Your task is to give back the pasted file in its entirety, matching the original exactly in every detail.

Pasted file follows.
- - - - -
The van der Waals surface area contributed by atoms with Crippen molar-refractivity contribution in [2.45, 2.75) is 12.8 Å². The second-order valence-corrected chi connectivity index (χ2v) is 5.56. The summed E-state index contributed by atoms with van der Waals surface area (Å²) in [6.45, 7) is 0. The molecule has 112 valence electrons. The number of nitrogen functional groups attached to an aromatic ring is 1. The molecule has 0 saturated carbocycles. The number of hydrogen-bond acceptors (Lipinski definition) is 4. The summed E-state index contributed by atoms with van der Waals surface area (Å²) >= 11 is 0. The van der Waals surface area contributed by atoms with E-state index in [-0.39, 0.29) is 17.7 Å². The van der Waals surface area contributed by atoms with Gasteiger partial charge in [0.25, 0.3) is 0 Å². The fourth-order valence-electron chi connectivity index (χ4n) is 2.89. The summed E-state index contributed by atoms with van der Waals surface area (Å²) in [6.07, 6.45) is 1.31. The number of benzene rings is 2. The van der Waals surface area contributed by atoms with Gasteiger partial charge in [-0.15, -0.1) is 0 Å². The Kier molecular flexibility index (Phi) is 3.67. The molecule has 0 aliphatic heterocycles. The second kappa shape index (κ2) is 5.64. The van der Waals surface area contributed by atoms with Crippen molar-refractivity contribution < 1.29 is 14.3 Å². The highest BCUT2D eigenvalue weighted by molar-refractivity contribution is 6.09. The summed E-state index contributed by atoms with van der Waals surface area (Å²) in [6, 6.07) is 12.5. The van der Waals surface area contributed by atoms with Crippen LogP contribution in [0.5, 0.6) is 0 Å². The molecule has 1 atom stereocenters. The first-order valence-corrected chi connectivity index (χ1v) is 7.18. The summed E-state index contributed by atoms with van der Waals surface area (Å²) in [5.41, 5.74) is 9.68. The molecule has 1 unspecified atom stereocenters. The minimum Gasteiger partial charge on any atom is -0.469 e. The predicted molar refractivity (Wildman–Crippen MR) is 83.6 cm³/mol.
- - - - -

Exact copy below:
The van der Waals surface area contributed by atoms with Crippen molar-refractivity contribution in [2.45, 2.75) is 12.8 Å². The second-order valence-corrected chi connectivity index (χ2v) is 5.56. The summed E-state index contributed by atoms with van der Waals surface area (Å²) in [6.45, 7) is 0. The molecule has 112 valence electrons. The number of nitrogen functional groups attached to an aromatic ring is 1. The molecule has 0 saturated carbocycles. The number of hydrogen-bond acceptors (Lipinski definition) is 4. The summed E-state index contributed by atoms with van der Waals surface area (Å²) >= 11 is 0. The van der Waals surface area contributed by atoms with E-state index in [-0.39, 0.29) is 17.7 Å². The van der Waals surface area contributed by atoms with Gasteiger partial charge in [0.25, 0.3) is 0 Å². The fourth-order valence-electron chi connectivity index (χ4n) is 2.89. The summed E-state index contributed by atoms with van der Waals surface area (Å²) in [6.07, 6.45) is 1.31. The number of benzene rings is 2. The van der Waals surface area contributed by atoms with Gasteiger partial charge in [-0.15, -0.1) is 0 Å². The Kier molecular flexibility index (Phi) is 3.67. The molecule has 0 aliphatic heterocycles. The second kappa shape index (κ2) is 5.64. The van der Waals surface area contributed by atoms with Crippen molar-refractivity contribution < 1.29 is 14.3 Å². The highest BCUT2D eigenvalue weighted by molar-refractivity contribution is 6.09. The summed E-state index contributed by atoms with van der Waals surface area (Å²) in [6, 6.07) is 12.5. The van der Waals surface area contributed by atoms with Crippen LogP contribution in [0.5, 0.6) is 0 Å². The molecule has 1 atom stereocenters. The first-order valence-corrected chi connectivity index (χ1v) is 7.18. The summed E-state index contributed by atoms with van der Waals surface area (Å²) in [5.41, 5.74) is 9.68. The molecule has 1 unspecified atom stereocenters. The minimum Gasteiger partial charge on any atom is -0.469 e. The predicted molar refractivity (Wildman–Crippen MR) is 83.6 cm³/mol.